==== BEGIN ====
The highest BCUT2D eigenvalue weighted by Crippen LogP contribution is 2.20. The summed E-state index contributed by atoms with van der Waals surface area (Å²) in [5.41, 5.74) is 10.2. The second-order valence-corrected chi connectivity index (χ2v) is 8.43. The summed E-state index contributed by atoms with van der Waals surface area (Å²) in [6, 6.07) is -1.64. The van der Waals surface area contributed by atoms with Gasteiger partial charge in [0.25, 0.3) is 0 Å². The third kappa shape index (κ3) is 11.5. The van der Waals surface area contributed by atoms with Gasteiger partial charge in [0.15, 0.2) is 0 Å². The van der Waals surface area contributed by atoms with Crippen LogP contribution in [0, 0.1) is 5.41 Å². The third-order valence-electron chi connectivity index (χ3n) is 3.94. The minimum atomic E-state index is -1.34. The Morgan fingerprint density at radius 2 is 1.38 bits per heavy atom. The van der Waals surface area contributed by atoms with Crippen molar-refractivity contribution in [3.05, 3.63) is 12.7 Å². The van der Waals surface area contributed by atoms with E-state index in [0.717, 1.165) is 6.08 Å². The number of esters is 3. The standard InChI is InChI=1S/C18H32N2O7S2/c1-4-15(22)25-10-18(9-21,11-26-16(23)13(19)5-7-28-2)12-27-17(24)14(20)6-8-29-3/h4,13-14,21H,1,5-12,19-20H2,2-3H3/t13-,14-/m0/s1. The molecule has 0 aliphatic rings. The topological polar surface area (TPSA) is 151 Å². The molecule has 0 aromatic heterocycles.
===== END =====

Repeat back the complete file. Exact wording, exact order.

The highest BCUT2D eigenvalue weighted by Crippen LogP contribution is 2.20. The summed E-state index contributed by atoms with van der Waals surface area (Å²) in [5.41, 5.74) is 10.2. The second-order valence-corrected chi connectivity index (χ2v) is 8.43. The summed E-state index contributed by atoms with van der Waals surface area (Å²) in [6, 6.07) is -1.64. The van der Waals surface area contributed by atoms with Gasteiger partial charge in [0.25, 0.3) is 0 Å². The third kappa shape index (κ3) is 11.5. The van der Waals surface area contributed by atoms with Gasteiger partial charge in [0.15, 0.2) is 0 Å². The van der Waals surface area contributed by atoms with Crippen LogP contribution in [0, 0.1) is 5.41 Å². The third-order valence-electron chi connectivity index (χ3n) is 3.94. The minimum atomic E-state index is -1.34. The Morgan fingerprint density at radius 2 is 1.38 bits per heavy atom. The van der Waals surface area contributed by atoms with Crippen molar-refractivity contribution in [3.05, 3.63) is 12.7 Å². The van der Waals surface area contributed by atoms with E-state index in [0.717, 1.165) is 6.08 Å². The number of esters is 3. The standard InChI is InChI=1S/C18H32N2O7S2/c1-4-15(22)25-10-18(9-21,11-26-16(23)13(19)5-7-28-2)12-27-17(24)14(20)6-8-29-3/h4,13-14,21H,1,5-12,19-20H2,2-3H3/t13-,14-/m0/s1. The molecule has 0 aliphatic rings. The topological polar surface area (TPSA) is 151 Å². The molecule has 0 aromatic heterocycles.